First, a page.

Following the resolution of the fiscal cliff debacle, the broad-based S&P 500 clipped a five-year high last week in spite of yet another debate -- over the U.S. debt ceiling -- looming right around the corner. For skeptics like me, that's an opportunity to see whether companies have earned their current valuations.
Keep in mind that some companies deserve their current valuations. Celgene (NASDAQ:CELG), for example, stole the show at the JPMorgan Healthcare Conference when it forecast a doubling in revenue to $12 billion and a potential tripling in EPS to $14 by 2017 -- all from organic growth.
Still, other companies might deserve a kick in the pants. Here's a look at three companies that could be worth selling.
It loves me -- it loves me not
Having previously worked in the jewelry industry, let me tell you that jewelry shoppers are one of the most fickle groups of individuals you will ever find. Certain gifts are necessary, including wedding rings, but many jewelry purchases, especially those for oneself, are at a serious risk of falling by the wayside thanks to the increase in the payroll tax from the American Taxpayer Relief Act. This means that despite stellar preliminary holiday season guidance from Signet Jewelers (NYSE:SIG), including a 4.7% rise in U.S. same-store sales, the good times might be short-lived.
Signet, which owns both the low-to-mid-tier-price-point Kay Jewelers and the mid-to-higher-tier Jared, could be forced to retool its inventory if the projected $1,000 in annual consumption is lost per person. There is a chance that very high-margin low-end products -- think $75 and under -- could fly off the shelves due to the drop in discretionary cash, but it's much more likely that in addition to weakness in Europe, which demonstrated a 2.6% drop in same-store sales according to Signet's preliminary holiday results, its U.S. segment will begin to taper off shortly after Valentine's Day. With a sub-1% yield, I'd say all optimism has been baked into the share price at this level.
Jet it and forget it!
If this was 2007, I'd have proclaimed you a genius for owning Pool Corp. (NASDAQ:POOL) which, unsurprisingly, is a pool wholesaler. The conditions pre-2007 were perfect for luxury consumption and the housing market was on fire.
Fast-forwarding to today, Pool Corp. is one of the furthest stocks on my radar in terms of companies deserving of a 52-week high. Yes, we have seen a decent rebound in the housing market, which bodes well for future pool sales, and yes, the weather in the U.S. was completely out of whack in 2012, which led to significantly warmer-than-normal temperatures throughout much of the Midwest. But I'd hardly call this a thesis for investment with the company now valued at a bubbly 21 times forward earnings and only expected to grow sales by roughly 7% in fiscal 2013.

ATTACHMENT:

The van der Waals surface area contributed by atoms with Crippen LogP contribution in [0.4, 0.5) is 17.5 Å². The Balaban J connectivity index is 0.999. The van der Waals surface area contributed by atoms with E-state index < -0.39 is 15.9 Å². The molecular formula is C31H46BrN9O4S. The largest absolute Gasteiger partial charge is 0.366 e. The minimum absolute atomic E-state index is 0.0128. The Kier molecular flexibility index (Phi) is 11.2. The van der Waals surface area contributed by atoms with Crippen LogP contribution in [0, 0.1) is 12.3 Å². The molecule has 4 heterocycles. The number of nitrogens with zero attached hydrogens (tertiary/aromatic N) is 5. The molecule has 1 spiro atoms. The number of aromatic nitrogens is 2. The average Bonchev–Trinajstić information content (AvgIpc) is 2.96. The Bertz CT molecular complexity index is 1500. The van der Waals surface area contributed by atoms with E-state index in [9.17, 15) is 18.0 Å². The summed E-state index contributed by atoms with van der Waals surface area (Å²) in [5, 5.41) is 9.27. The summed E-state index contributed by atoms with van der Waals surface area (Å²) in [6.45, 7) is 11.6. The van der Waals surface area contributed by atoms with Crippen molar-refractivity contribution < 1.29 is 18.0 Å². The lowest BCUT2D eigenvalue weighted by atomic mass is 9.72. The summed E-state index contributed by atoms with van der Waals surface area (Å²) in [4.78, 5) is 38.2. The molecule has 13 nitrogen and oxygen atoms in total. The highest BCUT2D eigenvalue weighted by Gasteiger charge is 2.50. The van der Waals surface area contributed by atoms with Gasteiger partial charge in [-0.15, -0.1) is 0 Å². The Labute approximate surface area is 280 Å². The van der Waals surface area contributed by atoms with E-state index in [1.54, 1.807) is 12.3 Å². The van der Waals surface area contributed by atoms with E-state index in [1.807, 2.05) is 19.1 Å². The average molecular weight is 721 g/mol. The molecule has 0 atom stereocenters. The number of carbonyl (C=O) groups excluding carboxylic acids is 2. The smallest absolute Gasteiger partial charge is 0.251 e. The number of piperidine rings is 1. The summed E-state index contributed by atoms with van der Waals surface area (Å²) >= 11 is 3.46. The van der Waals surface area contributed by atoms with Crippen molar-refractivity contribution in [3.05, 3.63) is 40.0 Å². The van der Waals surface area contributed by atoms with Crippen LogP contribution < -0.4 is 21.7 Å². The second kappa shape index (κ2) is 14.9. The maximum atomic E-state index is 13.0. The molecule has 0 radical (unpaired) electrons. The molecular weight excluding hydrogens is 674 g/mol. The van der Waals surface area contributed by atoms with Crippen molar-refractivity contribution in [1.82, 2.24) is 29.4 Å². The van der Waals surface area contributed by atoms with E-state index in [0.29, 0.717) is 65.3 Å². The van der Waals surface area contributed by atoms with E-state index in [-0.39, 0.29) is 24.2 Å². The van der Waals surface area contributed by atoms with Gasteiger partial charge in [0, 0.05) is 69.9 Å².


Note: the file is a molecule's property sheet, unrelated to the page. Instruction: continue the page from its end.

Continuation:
Consider the fact that Pool Corp.'s same-store sales comparisons are going to be extremely difficult with a record year of heat in 2012. The chance of a warmer year in 2013 isn't out of the question, but very unlikely. Also, just as with Signet, keep in mind what $1,000 less on average per taxpayer per year, is going to do to personal consumption like pools. Here's a hint... it's not going to be a good thing! Finally, remember that pool sales are cyclical, so the first and fourth quarters are not the time to expect big profits from these companies. I've seen all I need to see and am ready to enter an underperform call.
This chicken isn't kickin'
Let's have a quick jaunt through the fast-food sector, shall we?... I promise this won't take but a moment! McDonald's (NYSE:MCD) was one of the worst performers last year as negative currency translation and copycat competitors weighed on its business. Yum! Brands (NYSE:YUM), owner of Taco Bell and KFC, recently lowered its fourth-quarter outlook due to potential chicken quality issues in China. Burger King Worldwide (UNKNOWN:BKW.DL)... well, they're just a mess domestically and overseas, having lost the No. 2 hamburger sales spot to Wendy's in 2012. AFC Enterprises (NASDAQ:PLKI), owner of Popeye's Chicken, reached a new 52-week high! Confused yet?
I'm not saying AFC doesn't deserve some premium to its peers, because it has clearly outperformed within the fast-food sector in recent quarters. AFC has delivered 10 straight quarters of same-store sales growth, including 6.8% in the U.S. in its most recent quarter, but it could face a world of hurt if chicken prices rise in 2013 while consumer incomes simultaneously decrease. I simply haven't seen enough brand-building from its Popeye's brand to thoroughly differentiate AFC from the pack, and I feel that at 20 times forward earnings, everything would have to go perfectly this year just for it to maintain its current share price. Call me chicken if you like, but I'm passing.
This week's theme completely revolved about personal consumption. If a 2% payroll tax hike is set to reduce the average worker's discretionary income by close to $1,000, you can expect consumers to be buying fewer pieces of jewelry and far fewer pools, and going out to eat even less.
Fool contributor Sean Williams has no material interest in any companies mentioned in this article. You can follow him on CAPS under the screen name TMFUltraLong, track every pick he makes under the screen name TrackUltraLong, and check him out on Twitter, where he goes by the handle @TMFUltraLong.
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